I recently needed to create a full trust .xbap application on the November CTP. As you may know, Avalon Web Browser applications run in a sandbox, which allows them to be installed without any security prompts. However, there are cases, such as intranet applications, where allows an in-browser application to do more makes sense. It took some help from the Avalon team to know how to make this work, which I thought I’d share to the world. For some more links on this, see:
Here are the steps:
1. Change the TargetZone of the appliction to custom. This can be done manually by hacking the .proj file or can be done in Visual Studio by going to Project Properties, going to the Security tab, and changing the dropdown to (custom).
2. Add the Unrestricted=”true” attribute to the manifest of the appliction, which is located in the Properties folder. The manifest should look something like this:
<?xml version=”1.0″ encoding=”utf-8″?>
<asmv1:assembly manifestVersion=”1.0″ xmlns=”urn:schemas-microsoft-com:asm.v1″ xmlns:asmv1=”urn:schemas-microsoft-com:asm.v1″ xmlns:asmv2=”urn:schemas-microsoft-com:asm.v2″ xmlns:xsi=”http://www.w3.org/2001/XMLSchema-instance“>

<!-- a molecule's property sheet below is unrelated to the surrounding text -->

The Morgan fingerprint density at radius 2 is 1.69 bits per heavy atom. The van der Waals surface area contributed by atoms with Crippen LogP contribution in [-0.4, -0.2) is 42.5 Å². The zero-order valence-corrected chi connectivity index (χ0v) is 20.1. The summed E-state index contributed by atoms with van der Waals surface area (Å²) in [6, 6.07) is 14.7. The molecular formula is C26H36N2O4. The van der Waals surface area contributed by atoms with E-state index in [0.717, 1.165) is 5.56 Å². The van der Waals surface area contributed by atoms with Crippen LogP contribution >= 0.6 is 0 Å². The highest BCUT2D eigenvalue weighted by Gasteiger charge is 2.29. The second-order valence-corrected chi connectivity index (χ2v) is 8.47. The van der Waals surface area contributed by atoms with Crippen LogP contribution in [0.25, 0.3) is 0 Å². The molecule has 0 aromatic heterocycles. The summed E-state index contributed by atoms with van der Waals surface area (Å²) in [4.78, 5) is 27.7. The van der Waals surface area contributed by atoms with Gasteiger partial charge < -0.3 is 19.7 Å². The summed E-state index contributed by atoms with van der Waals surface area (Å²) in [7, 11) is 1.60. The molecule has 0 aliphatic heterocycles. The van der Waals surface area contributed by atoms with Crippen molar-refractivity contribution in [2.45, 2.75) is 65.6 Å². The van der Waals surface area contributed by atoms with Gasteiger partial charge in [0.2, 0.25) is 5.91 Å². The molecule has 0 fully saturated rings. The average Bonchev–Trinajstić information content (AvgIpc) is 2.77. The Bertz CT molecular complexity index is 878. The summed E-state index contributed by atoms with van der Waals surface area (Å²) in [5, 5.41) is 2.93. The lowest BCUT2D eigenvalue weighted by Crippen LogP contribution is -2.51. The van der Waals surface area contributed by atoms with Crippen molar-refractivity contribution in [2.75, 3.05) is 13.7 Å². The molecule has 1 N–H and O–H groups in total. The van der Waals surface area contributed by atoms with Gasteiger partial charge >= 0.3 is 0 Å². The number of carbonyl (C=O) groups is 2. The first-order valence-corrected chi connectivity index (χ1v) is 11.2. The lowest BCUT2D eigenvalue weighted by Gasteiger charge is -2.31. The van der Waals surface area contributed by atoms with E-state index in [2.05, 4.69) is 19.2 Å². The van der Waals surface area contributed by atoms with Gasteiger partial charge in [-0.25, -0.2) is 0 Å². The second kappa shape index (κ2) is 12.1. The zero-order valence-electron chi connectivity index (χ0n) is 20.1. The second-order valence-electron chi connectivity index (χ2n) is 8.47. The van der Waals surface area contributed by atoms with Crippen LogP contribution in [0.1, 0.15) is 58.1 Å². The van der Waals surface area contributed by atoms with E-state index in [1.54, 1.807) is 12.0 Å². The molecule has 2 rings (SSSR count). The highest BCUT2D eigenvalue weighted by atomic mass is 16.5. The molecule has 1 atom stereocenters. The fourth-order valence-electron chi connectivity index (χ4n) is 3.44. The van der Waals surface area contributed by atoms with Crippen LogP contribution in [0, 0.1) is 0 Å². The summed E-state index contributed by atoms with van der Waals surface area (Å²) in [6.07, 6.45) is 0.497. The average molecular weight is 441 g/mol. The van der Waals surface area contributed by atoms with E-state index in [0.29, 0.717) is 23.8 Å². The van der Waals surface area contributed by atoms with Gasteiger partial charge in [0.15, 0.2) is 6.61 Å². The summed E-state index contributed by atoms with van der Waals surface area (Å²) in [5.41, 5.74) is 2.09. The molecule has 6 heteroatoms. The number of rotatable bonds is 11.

<defaultAssemblyRequest permissionSetReference=”Custom” />
3. Deploy the application using the Visual Studio Publish Wizard.
4. If you launch the application from the file system aka local zone, all will be hunky dory. However, if you want to deploy this from the web, the certificate used to sign the manifest will have to be added to the Trusted Publishers store within Internet Explorer. By default, VS generates a .pfx key when you create a Web Browser application. Of course, real deployments, a company issued certificate would be more appropriate to use. Getting a cert into the store can be done by double clicking the cert or by using the certmgr tool with the appropriate commandline switches.